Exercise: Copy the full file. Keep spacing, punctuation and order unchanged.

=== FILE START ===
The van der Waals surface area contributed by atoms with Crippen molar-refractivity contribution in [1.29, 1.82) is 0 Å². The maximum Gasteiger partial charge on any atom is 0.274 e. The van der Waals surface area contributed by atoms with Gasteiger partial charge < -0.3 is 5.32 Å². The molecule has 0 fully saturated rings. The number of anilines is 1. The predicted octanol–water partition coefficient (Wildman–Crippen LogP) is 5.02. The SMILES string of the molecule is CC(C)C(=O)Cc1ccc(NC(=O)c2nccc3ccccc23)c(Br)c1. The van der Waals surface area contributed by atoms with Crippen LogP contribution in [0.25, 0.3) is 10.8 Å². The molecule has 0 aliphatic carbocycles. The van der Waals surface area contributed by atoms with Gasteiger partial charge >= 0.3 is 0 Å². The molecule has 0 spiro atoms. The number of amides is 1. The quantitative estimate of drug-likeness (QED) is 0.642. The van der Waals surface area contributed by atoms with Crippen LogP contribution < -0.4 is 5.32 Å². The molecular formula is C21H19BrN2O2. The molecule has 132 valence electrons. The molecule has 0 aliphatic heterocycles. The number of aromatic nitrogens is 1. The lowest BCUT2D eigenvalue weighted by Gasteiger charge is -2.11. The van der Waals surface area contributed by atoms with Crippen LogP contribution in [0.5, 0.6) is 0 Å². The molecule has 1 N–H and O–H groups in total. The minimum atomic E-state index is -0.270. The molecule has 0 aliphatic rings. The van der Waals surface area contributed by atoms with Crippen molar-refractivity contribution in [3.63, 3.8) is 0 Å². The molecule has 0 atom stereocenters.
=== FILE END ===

The van der Waals surface area contributed by atoms with Crippen molar-refractivity contribution in [1.29, 1.82) is 0 Å². The maximum Gasteiger partial charge on any atom is 0.274 e. The van der Waals surface area contributed by atoms with Gasteiger partial charge < -0.3 is 5.32 Å². The molecule has 0 fully saturated rings. The number of anilines is 1. The predicted octanol–water partition coefficient (Wildman–Crippen LogP) is 5.02. The SMILES string of the molecule is CC(C)C(=O)Cc1ccc(NC(=O)c2nccc3ccccc23)c(Br)c1. The van der Waals surface area contributed by atoms with Crippen LogP contribution in [0.25, 0.3) is 10.8 Å². The molecule has 0 aliphatic carbocycles. The van der Waals surface area contributed by atoms with Gasteiger partial charge >= 0.3 is 0 Å². The molecule has 0 spiro atoms. The number of amides is 1. The quantitative estimate of drug-likeness (QED) is 0.642. The van der Waals surface area contributed by atoms with Crippen LogP contribution < -0.4 is 5.32 Å². The molecular formula is C21H19BrN2O2. The molecule has 132 valence electrons. The molecule has 0 aliphatic heterocycles. The number of aromatic nitrogens is 1. The lowest BCUT2D eigenvalue weighted by Gasteiger charge is -2.11. The van der Waals surface area contributed by atoms with Crippen LogP contribution in [0.5, 0.6) is 0 Å². The molecule has 1 N–H and O–H groups in total. The minimum atomic E-state index is -0.270. The molecule has 0 aliphatic rings. The van der Waals surface area contributed by atoms with Crippen molar-refractivity contribution in [3.63, 3.8) is 0 Å². The molecule has 0 atom stereocenters.